Q&A: Amir Kassaei on awards, cyncism and DDB's plan to pull back

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Amir Kassaei.
Amir Kassaei.

"We used to play the game too, but I think we were forced to because we believed that was the only way of being at the top."

Last week, Amir Kassaei, CCO of Omnicom Group’s DDB Worldwide, wrote a column harshly criticizing the industry for its obsession with awards, and said his network would be pulling back on submissions this year. DDB "will not play this mad game," he wrote. "We will be coming up with a plan to divest ourselves from the madness."

But what does that mean? Here, we talk to Kassaei about DDB's plan and ask what it means for the agency’s clients, holding company and emerging talent.  

You wrote last week that DDB would be cutting back on awards entries this year. What exactly does that mean?
The plan is very, very simple. We are trying to be very selective and very focused on what we want to enter. You will not see a lot of entries from DDB in any award shows. 

The reason is not because we hate award shows. We only believe that we have to recalibrate some of the values of the industry and redefine what recognition should be. And everybody in the company supports it and is fine with it. I heard a lot of great response from clients applauding it and congratulating us, and even a lot of agencies are calling me and saying thank you very much for doing that.

Read the industry's response to Amir Kassaei's challenge

There’s a lot of cynicism too, but if you have a standpoint, there will be a lot of haters. But you have to take the heat and move on.

Are you reducing your awards budget? Are you pulling out of specific shows? Can you quantify your pullback?
You will not find DDB at the top of any awards show. There will be a lot, less entries than there were in the past.

It’s not about any specific show. I contacted the awards shows to make the point that it’s not against them. It’s not about us trying to hurt their business. Somebody has to take a stand and just make clear we are going in the wrong direction.

I don’t have any problem with giving an award to a piece of work that really changed the marketplace, and is for a real client and deserves to be recognized. I have a huge problem that the majority of all the winners in the last five to seven years are — let’s call them prototypes. If we were in the car business, and we were a car company that was only great at coming up with prototypes, but could not actually build a car, you would not take us seriously, right? That is exactly the problem.

DDB has not gone untouched by this. You guys have been involved in some of these scam ad situations as well. Is that part of your motivation here?
We used to play the game, too, but I think we were forced to because we believed that was the only way of being at the top or to be competitive. But as I said, I think that is not what matters. Our goal is not to be the most awarded agency or network anymore. We want to be the best network and the best agency.

I don’t want to win a game where the winners are doped. It’s like the Olympics. I want to win a game on a fair basis, on fair rules, on real matters. That’s the reason I’m doing this. 

What about DDB’s young creatives, who need these awards to build their resumes? Are they OK with this?
I have one responsibility, and that is to educate and guide the next generation of young creatives to build an industry that is prospering and where they can be successful on the right terms. Our job is to educate them to use their talent to really help clients and solve problems and not go for recognition only.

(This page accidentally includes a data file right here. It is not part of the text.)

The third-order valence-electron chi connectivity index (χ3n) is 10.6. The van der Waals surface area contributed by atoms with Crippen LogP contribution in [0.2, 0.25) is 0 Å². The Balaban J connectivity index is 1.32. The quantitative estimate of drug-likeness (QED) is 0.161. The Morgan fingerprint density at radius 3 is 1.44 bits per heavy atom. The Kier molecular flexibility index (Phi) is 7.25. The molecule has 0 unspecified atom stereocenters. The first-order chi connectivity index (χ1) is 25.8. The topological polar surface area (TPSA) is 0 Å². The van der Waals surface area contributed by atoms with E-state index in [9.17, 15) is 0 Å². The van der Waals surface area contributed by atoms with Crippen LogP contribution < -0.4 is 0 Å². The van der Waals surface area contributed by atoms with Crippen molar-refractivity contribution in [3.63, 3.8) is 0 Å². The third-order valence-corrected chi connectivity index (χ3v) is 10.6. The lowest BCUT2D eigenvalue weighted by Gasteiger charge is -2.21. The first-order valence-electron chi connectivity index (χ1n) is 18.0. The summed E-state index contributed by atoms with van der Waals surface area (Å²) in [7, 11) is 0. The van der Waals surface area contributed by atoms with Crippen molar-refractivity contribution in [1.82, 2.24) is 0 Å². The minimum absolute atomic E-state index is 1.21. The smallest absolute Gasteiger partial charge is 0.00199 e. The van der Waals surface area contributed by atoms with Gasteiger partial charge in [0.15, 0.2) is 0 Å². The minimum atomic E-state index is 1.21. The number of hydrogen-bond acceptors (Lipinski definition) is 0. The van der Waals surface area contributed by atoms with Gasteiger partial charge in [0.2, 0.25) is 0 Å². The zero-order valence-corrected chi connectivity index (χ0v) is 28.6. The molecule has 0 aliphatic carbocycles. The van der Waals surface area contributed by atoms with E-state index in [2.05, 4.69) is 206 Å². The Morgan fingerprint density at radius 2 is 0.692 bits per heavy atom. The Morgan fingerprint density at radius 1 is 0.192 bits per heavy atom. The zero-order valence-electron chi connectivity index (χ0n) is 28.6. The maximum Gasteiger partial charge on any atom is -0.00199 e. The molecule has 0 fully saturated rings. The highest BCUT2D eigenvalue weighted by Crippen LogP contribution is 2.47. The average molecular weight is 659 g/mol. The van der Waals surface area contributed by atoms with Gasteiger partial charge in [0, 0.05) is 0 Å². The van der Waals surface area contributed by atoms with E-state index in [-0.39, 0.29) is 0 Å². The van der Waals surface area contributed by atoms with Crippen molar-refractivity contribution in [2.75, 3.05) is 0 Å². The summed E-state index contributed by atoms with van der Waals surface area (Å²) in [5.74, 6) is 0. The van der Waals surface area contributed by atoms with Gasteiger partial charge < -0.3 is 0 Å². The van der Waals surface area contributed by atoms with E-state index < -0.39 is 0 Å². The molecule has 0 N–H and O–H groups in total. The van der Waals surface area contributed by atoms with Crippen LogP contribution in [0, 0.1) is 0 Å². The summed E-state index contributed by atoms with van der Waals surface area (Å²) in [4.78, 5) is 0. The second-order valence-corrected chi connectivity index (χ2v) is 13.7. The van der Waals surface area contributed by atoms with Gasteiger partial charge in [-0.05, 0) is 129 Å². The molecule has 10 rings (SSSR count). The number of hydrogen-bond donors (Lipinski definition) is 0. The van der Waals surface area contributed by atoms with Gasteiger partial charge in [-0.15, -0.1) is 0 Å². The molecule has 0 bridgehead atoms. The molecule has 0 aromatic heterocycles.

If you’re a creative and you’re working at DDB and your main goal is to win an award, you will not survive for a long time. 

The awards shows have put some effort in the past to weeding out scam ads. How would you clean them up?
The awards shows have done a lot to make sure every entry is valid. But we as an industry found ways to go around the rules. 

One of the suggestions I gave two, three years ago is get rid of case videos in the jury process, because a lot of people, in my experience, are falling in love with a funky case video, not realizing it’s the packaging of a phony idea. Instead, force everybody to enter a Powerpoint deck of five charts describing the problem, showing what the solution was and what the results are. It would be a much more clear and honest way of judging an idea.

The other thing is the categories are wrong, because I don’t believe you can categorize an idea. I’m not getting asked by my clients, "I have a problem, can you come up with a Promo and Activation idea for that?" They say, "I have a fucking problem, can you please solve it?" I know they will not do that, because the more categories they have, the more money they can make. 

So why not just completely pull out all together? Why just cut down?
We could pull out and you say we don’t give a shit about it, but that is the wrong approach. It’s not us saying awards shows are not important. It’s looking at what are the most substantial awards shows, and there are only a few. And there is still work from DDB that is really changing the marketplace, and in some cases clients are asking us to find out what the industry is thinking about it, and that’s the reason I will enter one or two or three pieces of work into some awards shows. But I’m not doing it to get some phony title like Agency or Network of the Year. I’m not doing that because it doesn’t mean anything. 

Are you concerned that DDB will be penalized for this at the awards it does enter?
I don’t give a shit about it. Not to sound arrogant, but if you want to really be honest and walk the talk, you have to live with the consequences — and the consequences are if people want to punish us, let them do it. I’m fine with that. 


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